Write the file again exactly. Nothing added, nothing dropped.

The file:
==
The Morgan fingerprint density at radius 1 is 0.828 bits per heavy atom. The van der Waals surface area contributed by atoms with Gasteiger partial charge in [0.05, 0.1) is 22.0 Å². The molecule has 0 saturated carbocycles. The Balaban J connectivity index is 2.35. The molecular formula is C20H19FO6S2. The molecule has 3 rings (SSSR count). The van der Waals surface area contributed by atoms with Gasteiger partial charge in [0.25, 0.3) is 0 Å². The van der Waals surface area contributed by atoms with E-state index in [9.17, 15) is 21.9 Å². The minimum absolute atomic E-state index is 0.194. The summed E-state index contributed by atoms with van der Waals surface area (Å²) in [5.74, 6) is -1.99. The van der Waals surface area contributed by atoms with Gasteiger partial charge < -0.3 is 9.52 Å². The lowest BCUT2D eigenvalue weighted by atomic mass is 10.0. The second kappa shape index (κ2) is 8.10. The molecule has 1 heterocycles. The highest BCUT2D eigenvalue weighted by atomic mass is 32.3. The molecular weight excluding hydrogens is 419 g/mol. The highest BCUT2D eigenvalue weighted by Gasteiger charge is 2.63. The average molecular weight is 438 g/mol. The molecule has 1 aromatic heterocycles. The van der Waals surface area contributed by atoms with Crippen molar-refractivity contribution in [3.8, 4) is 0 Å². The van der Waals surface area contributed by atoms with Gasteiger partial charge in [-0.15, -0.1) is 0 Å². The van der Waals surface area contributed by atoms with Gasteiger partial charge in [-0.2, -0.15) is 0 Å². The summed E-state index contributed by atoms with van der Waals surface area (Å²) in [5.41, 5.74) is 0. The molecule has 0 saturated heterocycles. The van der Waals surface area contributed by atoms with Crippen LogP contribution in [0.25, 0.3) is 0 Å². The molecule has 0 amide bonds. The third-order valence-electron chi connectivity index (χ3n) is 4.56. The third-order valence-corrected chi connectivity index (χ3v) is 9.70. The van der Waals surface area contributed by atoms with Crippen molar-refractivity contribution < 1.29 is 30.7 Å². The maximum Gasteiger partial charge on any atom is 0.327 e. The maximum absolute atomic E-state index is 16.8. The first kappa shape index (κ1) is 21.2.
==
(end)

The Morgan fingerprint density at radius 1 is 0.828 bits per heavy atom. The van der Waals surface area contributed by atoms with Gasteiger partial charge in [0.05, 0.1) is 22.0 Å². The molecule has 0 saturated carbocycles. The Balaban J connectivity index is 2.35. The molecular formula is C20H19FO6S2. The molecule has 3 rings (SSSR count). The van der Waals surface area contributed by atoms with Gasteiger partial charge in [0.25, 0.3) is 0 Å². The van der Waals surface area contributed by atoms with E-state index in [9.17, 15) is 21.9 Å². The minimum absolute atomic E-state index is 0.194. The summed E-state index contributed by atoms with van der Waals surface area (Å²) in [5.74, 6) is -1.99. The van der Waals surface area contributed by atoms with Gasteiger partial charge < -0.3 is 9.52 Å². The lowest BCUT2D eigenvalue weighted by atomic mass is 10.0. The second kappa shape index (κ2) is 8.10. The molecule has 1 heterocycles. The highest BCUT2D eigenvalue weighted by atomic mass is 32.3. The molecular weight excluding hydrogens is 419 g/mol. The highest BCUT2D eigenvalue weighted by Gasteiger charge is 2.63. The average molecular weight is 438 g/mol. The molecule has 1 aromatic heterocycles. The van der Waals surface area contributed by atoms with Crippen molar-refractivity contribution in [3.8, 4) is 0 Å². The van der Waals surface area contributed by atoms with Gasteiger partial charge in [-0.15, -0.1) is 0 Å². The van der Waals surface area contributed by atoms with Gasteiger partial charge in [-0.2, -0.15) is 0 Å². The summed E-state index contributed by atoms with van der Waals surface area (Å²) in [5.41, 5.74) is 0. The molecule has 0 saturated heterocycles. The van der Waals surface area contributed by atoms with Crippen LogP contribution in [0.25, 0.3) is 0 Å². The molecule has 0 amide bonds. The third-order valence-electron chi connectivity index (χ3n) is 4.56. The third-order valence-corrected chi connectivity index (χ3v) is 9.70. The van der Waals surface area contributed by atoms with Crippen molar-refractivity contribution < 1.29 is 30.7 Å². The maximum Gasteiger partial charge on any atom is 0.327 e. The maximum absolute atomic E-state index is 16.8. The first kappa shape index (κ1) is 21.2.